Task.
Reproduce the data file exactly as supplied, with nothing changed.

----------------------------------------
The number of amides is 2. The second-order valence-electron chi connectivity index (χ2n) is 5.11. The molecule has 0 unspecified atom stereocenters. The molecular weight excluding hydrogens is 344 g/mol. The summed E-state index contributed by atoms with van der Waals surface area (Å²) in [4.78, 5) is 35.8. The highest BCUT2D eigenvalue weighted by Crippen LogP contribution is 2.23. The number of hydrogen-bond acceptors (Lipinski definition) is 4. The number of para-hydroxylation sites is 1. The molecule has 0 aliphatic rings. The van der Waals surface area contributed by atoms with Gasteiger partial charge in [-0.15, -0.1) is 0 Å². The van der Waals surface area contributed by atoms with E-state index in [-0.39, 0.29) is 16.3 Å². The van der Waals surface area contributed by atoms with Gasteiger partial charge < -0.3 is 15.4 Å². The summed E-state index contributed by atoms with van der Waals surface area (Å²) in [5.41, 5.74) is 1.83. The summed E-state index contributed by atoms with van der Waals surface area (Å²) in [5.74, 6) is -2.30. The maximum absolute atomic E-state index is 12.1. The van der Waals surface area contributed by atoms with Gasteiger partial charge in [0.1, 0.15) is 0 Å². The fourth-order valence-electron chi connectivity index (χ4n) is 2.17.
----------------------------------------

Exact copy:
The number of amides is 2. The second-order valence-electron chi connectivity index (χ2n) is 5.11. The molecule has 0 unspecified atom stereocenters. The molecular weight excluding hydrogens is 344 g/mol. The summed E-state index contributed by atoms with van der Waals surface area (Å²) in [4.78, 5) is 35.8. The highest BCUT2D eigenvalue weighted by Crippen LogP contribution is 2.23. The number of hydrogen-bond acceptors (Lipinski definition) is 4. The number of para-hydroxylation sites is 1. The molecule has 0 aliphatic rings. The van der Waals surface area contributed by atoms with Gasteiger partial charge in [-0.15, -0.1) is 0 Å². The van der Waals surface area contributed by atoms with E-state index in [-0.39, 0.29) is 16.3 Å². The van der Waals surface area contributed by atoms with Gasteiger partial charge < -0.3 is 15.4 Å². The summed E-state index contributed by atoms with van der Waals surface area (Å²) in [5.41, 5.74) is 1.83. The summed E-state index contributed by atoms with van der Waals surface area (Å²) in [5.74, 6) is -2.30. The maximum absolute atomic E-state index is 12.1. The van der Waals surface area contributed by atoms with Gasteiger partial charge in [0.1, 0.15) is 0 Å². The fourth-order valence-electron chi connectivity index (χ4n) is 2.17.